Evaporation PDF Print E-mail
Written by Norrie   
Wednesday, 17 February 2010 20:38
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In our everyday lives we come across the process of 'Evaporation'. This phenomenon is a property possessed by all liquids and is the ability of a liquid to change to vapour at a temperature well below its boiling point at atmospheric pressure.

We have all seen how a pool of rain water disappears (evaporates) after some time has passed. The rate of evaporation depends upon the 'ambient' temperature around the liquid and its volatility - the high er the temperature and the more volatile the liquid, the faster the evaporation rate.

The evaporation rate also depends on the air movement across the pool of liquid in that, evaporation will be slow when there is no wind and faster as the wind increases.

Also in our everyday life, the use of evaporation plays a part in 'Refrigeration', which is common for keeping food fresh as in the Household Fridge, in air-conditioning for keeping buildings cool and, in freezers used to provide us with ice for cold drinks and to preserve food for long periods of time.

In industry, the principles of evaporation and refrigeration are used to great extent in the treatment, separation, handling and storage of materials in any of the three states of matter - Solid, Liquid or Gas. Distillation concerns the separation of liquid mixtures by evaporation processes.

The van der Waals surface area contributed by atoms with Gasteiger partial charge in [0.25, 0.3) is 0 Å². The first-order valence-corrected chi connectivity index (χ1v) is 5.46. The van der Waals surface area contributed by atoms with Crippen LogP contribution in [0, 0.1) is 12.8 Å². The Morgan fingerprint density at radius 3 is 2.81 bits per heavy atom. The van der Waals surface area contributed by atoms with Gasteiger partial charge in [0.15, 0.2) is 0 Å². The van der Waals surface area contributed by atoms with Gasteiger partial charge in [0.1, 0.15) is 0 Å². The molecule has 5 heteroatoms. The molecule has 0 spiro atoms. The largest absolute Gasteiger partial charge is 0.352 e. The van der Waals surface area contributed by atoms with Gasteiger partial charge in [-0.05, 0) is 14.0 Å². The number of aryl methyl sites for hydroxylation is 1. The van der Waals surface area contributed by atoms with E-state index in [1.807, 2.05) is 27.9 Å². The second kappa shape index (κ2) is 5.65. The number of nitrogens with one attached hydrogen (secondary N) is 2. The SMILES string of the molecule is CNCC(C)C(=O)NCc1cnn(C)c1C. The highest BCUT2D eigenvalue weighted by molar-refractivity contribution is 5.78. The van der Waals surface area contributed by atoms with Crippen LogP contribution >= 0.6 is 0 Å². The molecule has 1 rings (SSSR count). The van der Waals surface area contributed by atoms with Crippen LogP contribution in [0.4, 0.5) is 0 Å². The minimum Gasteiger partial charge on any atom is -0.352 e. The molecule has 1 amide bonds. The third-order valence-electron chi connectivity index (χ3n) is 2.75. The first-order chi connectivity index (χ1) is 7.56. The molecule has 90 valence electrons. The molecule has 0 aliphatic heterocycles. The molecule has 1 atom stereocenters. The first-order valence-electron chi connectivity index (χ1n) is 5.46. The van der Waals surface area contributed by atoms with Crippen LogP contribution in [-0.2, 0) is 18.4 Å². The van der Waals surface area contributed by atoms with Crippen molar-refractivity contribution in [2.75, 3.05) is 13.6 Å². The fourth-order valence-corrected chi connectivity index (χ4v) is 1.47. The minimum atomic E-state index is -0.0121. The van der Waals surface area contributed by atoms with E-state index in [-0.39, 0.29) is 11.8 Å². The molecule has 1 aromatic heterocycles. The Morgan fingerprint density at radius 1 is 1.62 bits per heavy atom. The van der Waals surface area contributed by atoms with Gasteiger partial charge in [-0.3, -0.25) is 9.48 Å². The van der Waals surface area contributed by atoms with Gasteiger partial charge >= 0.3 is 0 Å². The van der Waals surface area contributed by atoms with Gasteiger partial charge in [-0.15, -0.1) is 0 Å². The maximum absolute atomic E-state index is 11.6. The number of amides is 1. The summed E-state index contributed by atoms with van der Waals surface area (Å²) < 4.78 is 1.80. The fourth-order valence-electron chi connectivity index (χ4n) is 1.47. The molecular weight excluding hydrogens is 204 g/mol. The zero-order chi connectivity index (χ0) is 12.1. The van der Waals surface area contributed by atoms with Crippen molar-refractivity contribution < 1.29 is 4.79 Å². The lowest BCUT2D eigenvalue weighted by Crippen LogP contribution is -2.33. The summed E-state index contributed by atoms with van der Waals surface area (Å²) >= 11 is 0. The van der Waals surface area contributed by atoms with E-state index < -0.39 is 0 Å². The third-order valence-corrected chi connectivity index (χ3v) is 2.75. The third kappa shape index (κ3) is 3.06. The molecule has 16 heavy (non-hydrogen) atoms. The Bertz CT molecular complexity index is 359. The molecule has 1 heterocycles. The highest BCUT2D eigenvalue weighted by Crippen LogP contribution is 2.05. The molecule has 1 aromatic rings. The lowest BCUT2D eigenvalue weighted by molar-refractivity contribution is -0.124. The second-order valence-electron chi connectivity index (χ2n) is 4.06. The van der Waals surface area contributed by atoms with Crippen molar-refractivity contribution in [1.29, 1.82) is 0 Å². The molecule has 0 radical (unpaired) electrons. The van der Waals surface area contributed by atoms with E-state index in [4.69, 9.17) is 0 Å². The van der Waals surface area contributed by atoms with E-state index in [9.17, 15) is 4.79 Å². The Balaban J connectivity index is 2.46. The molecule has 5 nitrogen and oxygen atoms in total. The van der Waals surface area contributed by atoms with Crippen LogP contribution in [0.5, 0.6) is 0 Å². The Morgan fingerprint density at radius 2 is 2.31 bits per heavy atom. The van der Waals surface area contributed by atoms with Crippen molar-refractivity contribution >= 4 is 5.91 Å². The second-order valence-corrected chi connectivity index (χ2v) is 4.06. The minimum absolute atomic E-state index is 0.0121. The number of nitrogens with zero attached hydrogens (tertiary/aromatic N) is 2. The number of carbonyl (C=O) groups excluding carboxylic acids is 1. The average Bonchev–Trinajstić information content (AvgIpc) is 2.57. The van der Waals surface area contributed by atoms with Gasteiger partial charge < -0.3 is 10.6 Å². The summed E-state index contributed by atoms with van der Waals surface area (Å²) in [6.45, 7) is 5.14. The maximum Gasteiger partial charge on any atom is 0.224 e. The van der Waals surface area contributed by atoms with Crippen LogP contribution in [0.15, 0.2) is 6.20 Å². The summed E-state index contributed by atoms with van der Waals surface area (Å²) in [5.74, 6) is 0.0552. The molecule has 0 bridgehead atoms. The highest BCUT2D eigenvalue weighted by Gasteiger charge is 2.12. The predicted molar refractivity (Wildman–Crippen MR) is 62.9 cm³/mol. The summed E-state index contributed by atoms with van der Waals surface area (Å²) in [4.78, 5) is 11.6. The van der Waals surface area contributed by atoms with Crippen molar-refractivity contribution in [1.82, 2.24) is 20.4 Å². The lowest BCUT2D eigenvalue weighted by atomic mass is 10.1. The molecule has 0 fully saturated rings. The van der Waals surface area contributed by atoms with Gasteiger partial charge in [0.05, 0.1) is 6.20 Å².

As previously stated, evaporation of liquids depends on the temperature and, as temperature is increased, evaporation becomes faster. At some particular temperature, depending upon the liquid composition, bubbles of gas begin to appear and the liquid movement becomes violent as the gas breaks the surface of the liquid in larger and larger amounts. At this point the liquid is said to be 'BOILING'.

The addition of more heat energy, increases the boiling rate and the evaporation rate, but the temperature does not increase further. This condition continues until ALL of the liquid has evaporated - now referred to as 'Vaporised' - i.e. changed to vapour (or gas). Still more addition of heat energy will now begin to increase the temperature of the gas. This is called SUPERHEATING'.

The temperature at which a pure liquid changes to gas, is called the 'BOILING POINT' (BP) of the liquid - for example, the BP of pure water is 100 °C (212 °F).